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Name of Collaboratory :

 

Census of Marine Life

 
 

URL :

  http://www.comlsecretariat.org/  
 

Collaboratory Status :

 
Completed   Start Date : 2000 End Date : 2010 Info Last Updated : Thu, Dec 1 2011 4:01pm PST
 
 

Primary Collaboratory Function :

  Community Data Systems  
 

Secondary Collaboratory Functions :

  Distributed Research Center  
 

Domain(s) :

  EARTH, ATMOSPHERIC, AND OCEAN SCIENCES >Oceanography >Oceanography, EARTH, ATMOSPHERIC, AND OCEAN SCIENCES >Oceanography >Marine Sciences  
 

Brief Description of the Collaboratory :

 

The Census of Marine Life is a global network of researchers in more than 80 nations engaged in a 10-year scientific initiative to assess and explain the diversity, distribution, and abundance of life in the oceans. The world’s first comprehensive census of the past, present, and future of life in the oceans was released in October 2010.

Through 2010, scientists worldwide organized what is known and unknown about life in the oceans and broadened our knowledge of the unknown through new research. Three large questions defined the tasks of the Census: What did live in the oceans? What does live in the oceans? What will live in the oceans? Globally, scientists that collaborated in Census mined historical and environmental archives, typically since about the year 1500, to write a History of Marine Animal Populations (HMAP), quantifying how fishing and environmental fluctuations changed what lived in the oceans. Fourteen cooperative international Ocean Realm Field Projects as well as affiliated national efforts explored the diversity, distribution, and abundance of what lives in six ocean realms from tidal zones to deep trenches.T he observers in the field projects, as well as HMAP, deposited their data in the Ocean Biogeographic Information System (OBIS), a global georeferenced database about marine species, accessible on the web with tools for visualizing relations among species and environments. The Future of Marine Animal Populations (FMAP) network integrated the extensive Census-generated data in mathematical models to predict how environmental and human influences will change what will live in the oceans.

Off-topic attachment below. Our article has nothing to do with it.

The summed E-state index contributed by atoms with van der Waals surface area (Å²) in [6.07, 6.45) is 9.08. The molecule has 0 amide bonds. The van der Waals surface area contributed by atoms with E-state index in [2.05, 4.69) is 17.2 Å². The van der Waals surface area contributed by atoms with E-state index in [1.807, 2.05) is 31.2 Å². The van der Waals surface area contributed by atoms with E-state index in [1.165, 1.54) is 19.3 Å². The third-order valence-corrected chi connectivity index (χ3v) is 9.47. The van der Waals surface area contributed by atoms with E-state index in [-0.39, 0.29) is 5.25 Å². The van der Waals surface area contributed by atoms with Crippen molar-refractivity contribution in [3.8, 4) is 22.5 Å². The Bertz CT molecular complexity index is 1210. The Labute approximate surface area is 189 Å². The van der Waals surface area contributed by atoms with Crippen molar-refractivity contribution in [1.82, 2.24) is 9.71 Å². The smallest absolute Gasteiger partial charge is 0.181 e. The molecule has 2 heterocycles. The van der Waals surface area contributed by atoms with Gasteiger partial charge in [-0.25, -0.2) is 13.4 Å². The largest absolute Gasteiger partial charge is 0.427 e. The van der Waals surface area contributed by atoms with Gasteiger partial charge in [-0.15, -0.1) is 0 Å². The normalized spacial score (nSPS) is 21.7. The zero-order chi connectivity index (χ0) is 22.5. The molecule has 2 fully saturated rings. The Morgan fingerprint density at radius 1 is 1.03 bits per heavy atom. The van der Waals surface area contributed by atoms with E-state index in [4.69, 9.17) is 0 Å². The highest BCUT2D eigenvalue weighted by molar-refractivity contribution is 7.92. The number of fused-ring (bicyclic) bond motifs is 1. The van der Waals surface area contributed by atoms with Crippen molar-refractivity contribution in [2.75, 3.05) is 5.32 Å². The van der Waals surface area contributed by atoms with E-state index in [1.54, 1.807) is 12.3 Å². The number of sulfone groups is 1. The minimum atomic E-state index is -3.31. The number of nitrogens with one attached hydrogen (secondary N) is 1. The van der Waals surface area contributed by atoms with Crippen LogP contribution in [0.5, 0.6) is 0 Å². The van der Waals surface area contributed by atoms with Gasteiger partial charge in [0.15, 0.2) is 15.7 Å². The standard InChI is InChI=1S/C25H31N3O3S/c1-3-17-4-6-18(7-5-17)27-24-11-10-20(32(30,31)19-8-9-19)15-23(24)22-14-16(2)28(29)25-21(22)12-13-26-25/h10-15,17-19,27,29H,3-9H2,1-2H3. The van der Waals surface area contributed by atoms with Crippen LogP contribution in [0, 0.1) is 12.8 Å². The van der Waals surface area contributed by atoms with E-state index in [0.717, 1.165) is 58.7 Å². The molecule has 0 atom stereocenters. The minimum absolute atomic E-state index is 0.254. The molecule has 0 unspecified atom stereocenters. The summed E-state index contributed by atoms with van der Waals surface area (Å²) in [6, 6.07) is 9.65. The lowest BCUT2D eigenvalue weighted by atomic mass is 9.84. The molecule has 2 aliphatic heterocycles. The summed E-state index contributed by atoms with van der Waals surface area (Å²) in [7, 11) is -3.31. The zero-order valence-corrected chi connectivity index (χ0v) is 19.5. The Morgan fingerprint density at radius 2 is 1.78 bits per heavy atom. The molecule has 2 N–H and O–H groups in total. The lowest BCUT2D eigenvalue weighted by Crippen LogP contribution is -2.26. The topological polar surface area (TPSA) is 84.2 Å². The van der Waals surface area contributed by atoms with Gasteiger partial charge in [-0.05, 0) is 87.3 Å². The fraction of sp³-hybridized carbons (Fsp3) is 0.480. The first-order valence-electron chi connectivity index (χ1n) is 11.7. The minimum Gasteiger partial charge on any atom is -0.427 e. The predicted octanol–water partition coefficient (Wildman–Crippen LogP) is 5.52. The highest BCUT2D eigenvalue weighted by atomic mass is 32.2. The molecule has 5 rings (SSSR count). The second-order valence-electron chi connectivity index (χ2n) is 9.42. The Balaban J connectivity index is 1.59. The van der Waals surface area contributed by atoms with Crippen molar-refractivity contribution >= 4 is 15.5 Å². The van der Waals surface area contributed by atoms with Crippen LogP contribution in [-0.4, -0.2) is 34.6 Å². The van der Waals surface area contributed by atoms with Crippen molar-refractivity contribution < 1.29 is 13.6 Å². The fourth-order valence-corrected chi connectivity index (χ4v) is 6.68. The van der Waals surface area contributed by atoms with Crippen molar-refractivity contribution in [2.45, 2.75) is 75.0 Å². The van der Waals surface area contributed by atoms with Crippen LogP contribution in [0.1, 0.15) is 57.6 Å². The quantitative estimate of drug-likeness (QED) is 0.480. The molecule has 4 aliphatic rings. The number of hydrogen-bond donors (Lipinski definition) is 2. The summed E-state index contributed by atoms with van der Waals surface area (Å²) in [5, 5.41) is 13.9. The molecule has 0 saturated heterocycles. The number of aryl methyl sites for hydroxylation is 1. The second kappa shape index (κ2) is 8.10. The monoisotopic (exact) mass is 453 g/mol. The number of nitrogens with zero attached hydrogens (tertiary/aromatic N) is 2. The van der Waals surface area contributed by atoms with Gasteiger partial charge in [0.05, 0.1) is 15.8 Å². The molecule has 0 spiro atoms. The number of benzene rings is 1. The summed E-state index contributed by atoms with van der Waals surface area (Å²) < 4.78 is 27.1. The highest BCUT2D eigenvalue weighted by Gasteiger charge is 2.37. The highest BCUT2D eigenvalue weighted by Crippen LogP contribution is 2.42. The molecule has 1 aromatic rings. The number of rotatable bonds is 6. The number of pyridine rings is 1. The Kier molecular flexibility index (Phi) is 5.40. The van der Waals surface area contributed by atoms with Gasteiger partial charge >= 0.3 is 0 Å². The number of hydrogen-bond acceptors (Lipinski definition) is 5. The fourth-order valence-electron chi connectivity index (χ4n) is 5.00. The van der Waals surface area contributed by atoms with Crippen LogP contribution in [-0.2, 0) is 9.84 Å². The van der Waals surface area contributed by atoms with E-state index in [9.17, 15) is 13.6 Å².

The Census leaves legacies beyond 2010: (1) new views of life in the oceans; (2) a sustained, dynamic OBIS that serves the needs of a variety of user groups; (3) proven technologies and approaches that can be implemented in monitoring programs and ocean and coastal observation systems; (4) increased public interest in the oceans and marine life and support for ongoing research; (5) “human capital” or networks of marine biodiversity scientists around the world; (6) societal benefits by way of a baseline against which future change can be measured, contributions to other assessments, and application of the information.

 
 

Access to Instruments :

  The Census of Marine Life projects have developed and demonstrated technologies that are available for implementation in emerging observing systems, such as the Global Ocean Observing System (GOOS) and the Global Earth Observing System of Systems (GEOSS).